MEPS 150:75-85 (1997)  -  doi:10.3354/meps150075

Trophic relations in the subarctic North Pacific ecosystem: possible feeding effect from pink salmon

Shiomoto A, Tadokoro K, Nagasawa K, Ishida Y

Year-to-year variations in biomass of phytoplankton (surface chlorophyll a concentration) and macrozooplankton (wet weight obtained by NORPAC net operation above 150 m), and abundance of pink salmon (catch per unit effort of pink salmon) from 1985 to 1994 in the subarctic North Pacific in summer were studied. After 1989, phytoplankton biomass and pink salmon abundance showed corresponding yearly patterns, whereas the pattern shown by macrozooplankton biomass was always the inverse of that shown by phytoplankton and salmon. We suggest that macrozooplankton biomass remained low when pink salmon was abundant due to the intense feeding impact of pink salmon, which in turn allowed phytoplankton biomass to remain high as a result of the lesser grazing effect of macrozooplankton. The opposite phenomenon probably occurred when pink salmon was not abundant. Prior to 1989, macrozooplankton biomass was at a rather high level while phytoplankton biomass and pink salmon abundance were low. We suggest that macrozooplankton biomass remained high due to a lesser feeding impact of the pink salmon, and phytoplankton biomass remained low due to the intense grazing effect of macrozooplankton. Our study therefore shows the possibility that the feeding effect from the pink salmon controls summer macrozoo- and phytoplankton biomass in the subarctic North Pacific.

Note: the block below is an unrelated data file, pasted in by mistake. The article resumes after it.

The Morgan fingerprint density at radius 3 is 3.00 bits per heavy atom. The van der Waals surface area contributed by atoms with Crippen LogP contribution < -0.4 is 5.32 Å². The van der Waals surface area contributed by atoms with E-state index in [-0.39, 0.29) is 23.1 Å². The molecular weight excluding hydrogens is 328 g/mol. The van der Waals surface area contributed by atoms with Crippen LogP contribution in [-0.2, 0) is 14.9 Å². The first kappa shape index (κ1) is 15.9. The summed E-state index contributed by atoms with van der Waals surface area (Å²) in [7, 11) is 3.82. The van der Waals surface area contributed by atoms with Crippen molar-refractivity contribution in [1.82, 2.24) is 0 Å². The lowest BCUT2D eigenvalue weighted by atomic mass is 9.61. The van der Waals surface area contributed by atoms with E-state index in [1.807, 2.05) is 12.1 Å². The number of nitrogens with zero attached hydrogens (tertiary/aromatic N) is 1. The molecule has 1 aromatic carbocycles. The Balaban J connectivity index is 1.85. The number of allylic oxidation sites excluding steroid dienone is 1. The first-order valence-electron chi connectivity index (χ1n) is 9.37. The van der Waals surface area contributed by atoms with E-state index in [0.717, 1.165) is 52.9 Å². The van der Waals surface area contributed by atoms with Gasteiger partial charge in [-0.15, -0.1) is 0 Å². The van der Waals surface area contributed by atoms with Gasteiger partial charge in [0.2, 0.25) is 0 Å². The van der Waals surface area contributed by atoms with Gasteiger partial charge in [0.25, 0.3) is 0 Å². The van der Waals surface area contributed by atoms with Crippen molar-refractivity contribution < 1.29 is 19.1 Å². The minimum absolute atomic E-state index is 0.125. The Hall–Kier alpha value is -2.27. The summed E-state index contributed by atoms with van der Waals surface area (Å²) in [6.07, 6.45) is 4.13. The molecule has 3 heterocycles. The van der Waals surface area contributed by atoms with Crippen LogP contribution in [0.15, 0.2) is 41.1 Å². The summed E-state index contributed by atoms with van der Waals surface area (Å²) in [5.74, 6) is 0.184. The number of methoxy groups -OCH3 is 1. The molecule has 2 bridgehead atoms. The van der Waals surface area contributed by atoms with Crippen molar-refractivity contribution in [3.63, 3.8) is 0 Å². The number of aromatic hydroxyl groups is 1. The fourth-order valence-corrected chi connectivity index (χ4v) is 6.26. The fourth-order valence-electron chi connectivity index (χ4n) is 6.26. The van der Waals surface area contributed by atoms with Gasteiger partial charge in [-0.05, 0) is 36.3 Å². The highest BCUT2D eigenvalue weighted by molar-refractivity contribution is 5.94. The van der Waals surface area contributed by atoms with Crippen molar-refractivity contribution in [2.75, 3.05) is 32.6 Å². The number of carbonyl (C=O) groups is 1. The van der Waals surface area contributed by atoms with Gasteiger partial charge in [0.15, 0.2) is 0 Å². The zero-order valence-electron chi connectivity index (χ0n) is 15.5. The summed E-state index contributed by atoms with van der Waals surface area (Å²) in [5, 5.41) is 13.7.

Phytoplankton · Zooplankton · Pink salmon · Grazing · Feeding · Trophic relation · Subarctic ecosystem


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